The page listed objectives of the campaign including the repeal of farm bills, “expose fascist response” to the dissent shown by farmers, and to “disrupt the ‘yoga and chai' image of India in general”. The latter sentence was picked up by BJP leaders to allege a “foreign conspiracy” and by Prime Minister Narendra Modi who claimed a similar conspiracy to “defame Indian tea”.


The word “disrupt”, in this case, refers to challenging international perceptions of India’s soft power and to shift their gaze to its human rights violations, said a person who was part of the discussions in framing the Fridays for Future toolkit.


“The yoga and chai image was popularised by the West, and this government is capitalising on that image to provide itself immunity from acts of violence against minorities and vulnerable communities,” said the person, who requested anonymity given the sensitivities of the government.


Sedition Convictions Are Almost Impossible

For many activists and lawyers, the use of sedition in this case is a blatant attempt to criminalise dissent.


The filing of sedition cases has spiked after Modi took office, as new Article 14 data revealed earlier this month: 96% of cases involving criticism of politicians and governments were filed after 2014.


Sedition, considered a heinous crime under Indian law with a sentence that can extend to life, often leads to denial of bail in lower courts and long imprisonment even before the trial begins. Conviction is rare to non-existent, as Article 14 reported in February 2020, with about a third of cases not even making it to trial.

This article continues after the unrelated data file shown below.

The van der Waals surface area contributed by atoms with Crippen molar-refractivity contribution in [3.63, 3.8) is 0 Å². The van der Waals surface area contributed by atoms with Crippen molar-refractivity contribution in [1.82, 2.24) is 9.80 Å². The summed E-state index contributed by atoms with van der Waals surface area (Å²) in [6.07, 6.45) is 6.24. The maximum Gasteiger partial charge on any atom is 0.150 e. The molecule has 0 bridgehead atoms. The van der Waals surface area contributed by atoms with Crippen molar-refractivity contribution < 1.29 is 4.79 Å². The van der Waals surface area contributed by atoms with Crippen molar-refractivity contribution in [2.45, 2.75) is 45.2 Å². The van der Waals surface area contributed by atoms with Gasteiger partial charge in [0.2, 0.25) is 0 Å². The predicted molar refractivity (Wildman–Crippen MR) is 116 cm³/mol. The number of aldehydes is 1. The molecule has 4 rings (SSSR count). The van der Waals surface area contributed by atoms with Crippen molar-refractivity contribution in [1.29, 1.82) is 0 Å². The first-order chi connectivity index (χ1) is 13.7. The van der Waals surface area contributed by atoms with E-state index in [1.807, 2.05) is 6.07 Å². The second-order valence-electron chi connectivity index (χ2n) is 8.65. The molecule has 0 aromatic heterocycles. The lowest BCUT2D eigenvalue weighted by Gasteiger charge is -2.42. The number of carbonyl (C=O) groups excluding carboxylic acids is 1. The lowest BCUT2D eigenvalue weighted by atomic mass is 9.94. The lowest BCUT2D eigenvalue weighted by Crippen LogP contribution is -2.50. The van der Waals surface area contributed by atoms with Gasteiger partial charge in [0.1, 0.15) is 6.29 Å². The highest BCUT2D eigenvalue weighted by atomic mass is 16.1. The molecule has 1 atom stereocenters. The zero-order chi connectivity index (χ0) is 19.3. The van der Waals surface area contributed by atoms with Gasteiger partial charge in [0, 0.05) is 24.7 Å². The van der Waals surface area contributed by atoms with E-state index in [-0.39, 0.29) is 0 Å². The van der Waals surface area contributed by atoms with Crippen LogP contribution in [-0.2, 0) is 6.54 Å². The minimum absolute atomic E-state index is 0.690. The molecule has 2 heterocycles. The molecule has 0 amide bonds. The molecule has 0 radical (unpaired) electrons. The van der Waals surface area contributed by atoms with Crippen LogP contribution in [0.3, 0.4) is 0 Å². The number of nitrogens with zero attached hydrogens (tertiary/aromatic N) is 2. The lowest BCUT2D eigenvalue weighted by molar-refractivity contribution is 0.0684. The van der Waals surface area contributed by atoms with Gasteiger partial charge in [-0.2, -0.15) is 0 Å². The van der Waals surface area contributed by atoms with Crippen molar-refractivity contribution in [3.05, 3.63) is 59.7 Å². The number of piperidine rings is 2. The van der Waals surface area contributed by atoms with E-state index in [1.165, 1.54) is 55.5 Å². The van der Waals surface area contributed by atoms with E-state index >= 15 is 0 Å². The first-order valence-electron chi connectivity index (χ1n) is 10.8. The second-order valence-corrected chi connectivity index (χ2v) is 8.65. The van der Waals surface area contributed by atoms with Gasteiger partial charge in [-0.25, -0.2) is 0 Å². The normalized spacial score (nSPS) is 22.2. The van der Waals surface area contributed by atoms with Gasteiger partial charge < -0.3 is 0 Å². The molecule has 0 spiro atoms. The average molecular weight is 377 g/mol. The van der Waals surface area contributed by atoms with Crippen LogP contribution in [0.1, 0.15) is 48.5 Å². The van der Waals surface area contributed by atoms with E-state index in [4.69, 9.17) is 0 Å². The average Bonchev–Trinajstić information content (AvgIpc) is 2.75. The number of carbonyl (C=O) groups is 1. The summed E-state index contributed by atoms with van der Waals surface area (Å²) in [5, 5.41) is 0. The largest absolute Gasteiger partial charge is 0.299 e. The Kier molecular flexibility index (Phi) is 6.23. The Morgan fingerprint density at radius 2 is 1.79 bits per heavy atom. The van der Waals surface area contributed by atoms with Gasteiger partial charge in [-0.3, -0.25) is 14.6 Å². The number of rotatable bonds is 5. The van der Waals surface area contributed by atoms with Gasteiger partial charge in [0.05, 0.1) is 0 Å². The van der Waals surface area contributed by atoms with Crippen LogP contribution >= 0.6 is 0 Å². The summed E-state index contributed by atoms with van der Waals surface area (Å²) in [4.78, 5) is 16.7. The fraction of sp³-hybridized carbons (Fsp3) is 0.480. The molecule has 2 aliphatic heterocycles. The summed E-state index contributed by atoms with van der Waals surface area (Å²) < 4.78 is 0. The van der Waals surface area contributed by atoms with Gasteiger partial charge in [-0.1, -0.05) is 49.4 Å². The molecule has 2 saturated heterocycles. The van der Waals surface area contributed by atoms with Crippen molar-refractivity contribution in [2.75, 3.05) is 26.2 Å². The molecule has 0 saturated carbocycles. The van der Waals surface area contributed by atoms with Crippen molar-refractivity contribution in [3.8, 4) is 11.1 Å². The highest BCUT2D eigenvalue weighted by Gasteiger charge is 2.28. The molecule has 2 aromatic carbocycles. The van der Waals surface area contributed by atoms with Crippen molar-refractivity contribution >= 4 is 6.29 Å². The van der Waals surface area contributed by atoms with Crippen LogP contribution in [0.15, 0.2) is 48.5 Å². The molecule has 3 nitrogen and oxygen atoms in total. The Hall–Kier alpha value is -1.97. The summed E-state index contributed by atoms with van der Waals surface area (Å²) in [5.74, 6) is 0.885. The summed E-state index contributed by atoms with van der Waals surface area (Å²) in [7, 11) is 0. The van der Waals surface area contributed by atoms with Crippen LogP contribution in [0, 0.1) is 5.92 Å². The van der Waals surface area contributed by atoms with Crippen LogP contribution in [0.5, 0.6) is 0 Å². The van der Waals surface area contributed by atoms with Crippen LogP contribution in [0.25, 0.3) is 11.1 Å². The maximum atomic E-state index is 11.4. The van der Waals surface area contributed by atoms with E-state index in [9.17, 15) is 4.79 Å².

“At this stage of the investigation, the police can claim links they are investigating particularly since they are not subjected to judicial scrutiny,” said Saurabh Kirpal, a Supreme Court advocate.


“Magistrates too tend to give a lot of leeway to the police and the victim (accused in a sedition case) is sent to jail,” said Kirpal. “It is often only in the Supreme Court that bail is granted. By this time, the person has spent considerable time in jail and the police have achieved what they wanted.”


The Delhi police arrived at Disha’s home, where she stays with her mother, on 13 February. Her father is estranged and stays in Mysuru.


“They only told her to come with them and that there was a sedition case filed against her. A few hours later, she was taken to Delhi by flight,” said a friend, who chose to be anonymous for fear of reprisal.


“There was barely any information given to the mother, who was and continues to be visibly in shock,” said the friend. “She (Disha) is barely an adult and is being treated like a terrorist by the state.”


‘Magistrate’s Order Displays Complete Lack Of Application’

On 14 February, she was produced before a magistrate’s court in Patiala House, Delhi. The police asked for seven days custody, the magistrate granted them five days. Disha was represented by a government-appointed legal aid counsel, but reports indicate that she presented her case to the judge. Her own lawyer was not present.


The order, however, records only the statement made by the investigating officer, who has sought custody to recover deleted Whatsapp group messages.


The order “displayed” a complete lack of application of mind and seems to be relaying everything the police has said, said senior advocate Rebecca Mammen John.


“Why were the statements of Disha or her counsel not recorded in the order?” said John. “It is imperative for the magistrate to ensure there is substantive compliance of not just the letter of law but also the spirit of the law.”


“Instead, these duties were done in a mechanical manner relying on the claims of the police,” she said. “Failure to fulfil these obligations can lead to a serious miscarriage of justice.”

The manner of the arrest—on a Saturday evening when courts were closed —should have been questioned before remanding a person to police custody, said John.